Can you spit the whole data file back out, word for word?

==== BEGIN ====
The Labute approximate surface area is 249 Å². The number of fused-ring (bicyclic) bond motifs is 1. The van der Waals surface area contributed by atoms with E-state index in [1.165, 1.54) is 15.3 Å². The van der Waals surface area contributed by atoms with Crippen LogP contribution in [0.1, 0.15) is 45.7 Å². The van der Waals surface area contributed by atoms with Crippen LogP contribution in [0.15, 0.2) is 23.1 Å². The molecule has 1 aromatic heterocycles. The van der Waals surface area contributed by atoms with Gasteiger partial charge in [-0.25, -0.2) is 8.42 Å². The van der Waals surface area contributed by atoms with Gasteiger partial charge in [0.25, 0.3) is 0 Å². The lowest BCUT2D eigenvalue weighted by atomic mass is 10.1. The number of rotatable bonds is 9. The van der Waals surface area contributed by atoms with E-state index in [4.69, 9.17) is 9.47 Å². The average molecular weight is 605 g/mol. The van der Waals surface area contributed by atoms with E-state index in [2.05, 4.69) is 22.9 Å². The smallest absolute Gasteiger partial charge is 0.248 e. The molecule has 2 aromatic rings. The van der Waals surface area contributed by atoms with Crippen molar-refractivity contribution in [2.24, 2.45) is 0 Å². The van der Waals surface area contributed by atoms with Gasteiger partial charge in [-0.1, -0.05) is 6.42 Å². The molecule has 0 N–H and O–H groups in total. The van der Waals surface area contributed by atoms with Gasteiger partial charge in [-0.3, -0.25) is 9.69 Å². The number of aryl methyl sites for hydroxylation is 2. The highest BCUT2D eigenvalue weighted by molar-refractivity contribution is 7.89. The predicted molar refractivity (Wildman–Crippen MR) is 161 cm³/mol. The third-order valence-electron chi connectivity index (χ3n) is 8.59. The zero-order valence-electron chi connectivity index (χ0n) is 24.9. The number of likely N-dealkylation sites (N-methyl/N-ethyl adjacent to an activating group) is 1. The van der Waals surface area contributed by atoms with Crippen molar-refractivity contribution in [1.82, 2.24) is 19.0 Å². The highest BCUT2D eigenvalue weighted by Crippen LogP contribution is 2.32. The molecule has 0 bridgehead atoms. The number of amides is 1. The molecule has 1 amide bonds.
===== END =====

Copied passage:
The Labute approximate surface area is 249 Å². The number of fused-ring (bicyclic) bond motifs is 1. The van der Waals surface area contributed by atoms with E-state index in [1.165, 1.54) is 15.3 Å². The van der Waals surface area contributed by atoms with Crippen LogP contribution in [0.1, 0.15) is 45.7 Å². The van der Waals surface area contributed by atoms with Crippen LogP contribution in [0.15, 0.2) is 23.1 Å². The molecule has 1 aromatic heterocycles. The van der Waals surface area contributed by atoms with Gasteiger partial charge in [-0.25, -0.2) is 8.42 Å². The van der Waals surface area contributed by atoms with Gasteiger partial charge in [0.25, 0.3) is 0 Å². The lowest BCUT2D eigenvalue weighted by atomic mass is 10.1. The number of rotatable bonds is 9. The van der Waals surface area contributed by atoms with E-state index in [4.69, 9.17) is 9.47 Å². The average molecular weight is 605 g/mol. The van der Waals surface area contributed by atoms with E-state index in [2.05, 4.69) is 22.9 Å². The smallest absolute Gasteiger partial charge is 0.248 e. The molecule has 2 aromatic rings. The van der Waals surface area contributed by atoms with Crippen molar-refractivity contribution in [2.24, 2.45) is 0 Å². The van der Waals surface area contributed by atoms with Gasteiger partial charge in [-0.1, -0.05) is 6.42 Å². The molecule has 0 N–H and O–H groups in total. The van der Waals surface area contributed by atoms with Gasteiger partial charge in [-0.3, -0.25) is 9.69 Å². The number of aryl methyl sites for hydroxylation is 2. The highest BCUT2D eigenvalue weighted by molar-refractivity contribution is 7.89. The predicted molar refractivity (Wildman–Crippen MR) is 161 cm³/mol. The third-order valence-electron chi connectivity index (χ3n) is 8.59. The zero-order valence-electron chi connectivity index (χ0n) is 24.9. The number of likely N-dealkylation sites (N-methyl/N-ethyl adjacent to an activating group) is 1. The van der Waals surface area contributed by atoms with Crippen molar-refractivity contribution in [1.82, 2.24) is 19.0 Å². The highest BCUT2D eigenvalue weighted by Crippen LogP contribution is 2.32. The molecule has 0 bridgehead atoms. The number of amides is 1. The molecule has 1 amide bonds.